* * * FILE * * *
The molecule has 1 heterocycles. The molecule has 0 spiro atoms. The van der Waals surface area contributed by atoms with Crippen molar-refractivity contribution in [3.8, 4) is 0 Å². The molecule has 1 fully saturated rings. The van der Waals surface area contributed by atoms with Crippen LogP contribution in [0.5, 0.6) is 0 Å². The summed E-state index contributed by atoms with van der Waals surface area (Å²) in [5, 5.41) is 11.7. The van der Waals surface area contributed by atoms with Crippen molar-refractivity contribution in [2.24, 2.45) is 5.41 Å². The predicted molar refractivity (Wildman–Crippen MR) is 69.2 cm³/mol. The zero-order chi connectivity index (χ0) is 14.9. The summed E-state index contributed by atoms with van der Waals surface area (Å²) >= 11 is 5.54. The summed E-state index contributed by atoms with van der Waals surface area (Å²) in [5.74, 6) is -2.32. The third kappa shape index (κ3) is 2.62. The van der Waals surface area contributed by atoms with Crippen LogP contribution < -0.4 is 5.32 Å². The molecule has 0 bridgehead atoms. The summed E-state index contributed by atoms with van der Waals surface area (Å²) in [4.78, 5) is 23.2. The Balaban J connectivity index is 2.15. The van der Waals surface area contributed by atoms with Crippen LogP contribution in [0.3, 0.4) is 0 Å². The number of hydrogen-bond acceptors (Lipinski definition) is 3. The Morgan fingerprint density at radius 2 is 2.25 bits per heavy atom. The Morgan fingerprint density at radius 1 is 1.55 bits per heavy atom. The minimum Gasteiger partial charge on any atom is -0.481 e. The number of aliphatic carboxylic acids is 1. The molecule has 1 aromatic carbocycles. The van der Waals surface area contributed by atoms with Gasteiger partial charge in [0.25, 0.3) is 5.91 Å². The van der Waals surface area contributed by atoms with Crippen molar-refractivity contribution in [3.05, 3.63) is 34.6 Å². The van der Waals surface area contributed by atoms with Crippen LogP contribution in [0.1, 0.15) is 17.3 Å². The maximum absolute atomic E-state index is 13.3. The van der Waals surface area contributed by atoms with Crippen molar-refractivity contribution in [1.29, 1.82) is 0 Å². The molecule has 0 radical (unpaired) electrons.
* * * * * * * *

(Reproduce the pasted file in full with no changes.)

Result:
The molecule has 1 heterocycles. The molecule has 0 spiro atoms. The van der Waals surface area contributed by atoms with Crippen molar-refractivity contribution in [3.8, 4) is 0 Å². The molecule has 1 fully saturated rings. The van der Waals surface area contributed by atoms with Crippen LogP contribution in [0.5, 0.6) is 0 Å². The summed E-state index contributed by atoms with van der Waals surface area (Å²) in [5, 5.41) is 11.7. The van der Waals surface area contributed by atoms with Crippen molar-refractivity contribution in [2.24, 2.45) is 5.41 Å². The predicted molar refractivity (Wildman–Crippen MR) is 69.2 cm³/mol. The zero-order chi connectivity index (χ0) is 14.9. The summed E-state index contributed by atoms with van der Waals surface area (Å²) >= 11 is 5.54. The summed E-state index contributed by atoms with van der Waals surface area (Å²) in [5.74, 6) is -2.32. The third kappa shape index (κ3) is 2.62. The van der Waals surface area contributed by atoms with Crippen LogP contribution < -0.4 is 5.32 Å². The molecule has 0 bridgehead atoms. The summed E-state index contributed by atoms with van der Waals surface area (Å²) in [4.78, 5) is 23.2. The Balaban J connectivity index is 2.15. The van der Waals surface area contributed by atoms with Crippen LogP contribution in [0.3, 0.4) is 0 Å². The number of hydrogen-bond acceptors (Lipinski definition) is 3. The Morgan fingerprint density at radius 2 is 2.25 bits per heavy atom. The Morgan fingerprint density at radius 1 is 1.55 bits per heavy atom. The minimum Gasteiger partial charge on any atom is -0.481 e. The number of aliphatic carboxylic acids is 1. The molecule has 1 aromatic carbocycles. The van der Waals surface area contributed by atoms with Gasteiger partial charge in [0.25, 0.3) is 5.91 Å². The van der Waals surface area contributed by atoms with Crippen molar-refractivity contribution in [3.05, 3.63) is 34.6 Å². The van der Waals surface area contributed by atoms with Crippen LogP contribution in [0.1, 0.15) is 17.3 Å². The maximum absolute atomic E-state index is 13.3. The van der Waals surface area contributed by atoms with Crippen molar-refractivity contribution in [1.29, 1.82) is 0 Å². The molecule has 0 radical (unpaired) electrons.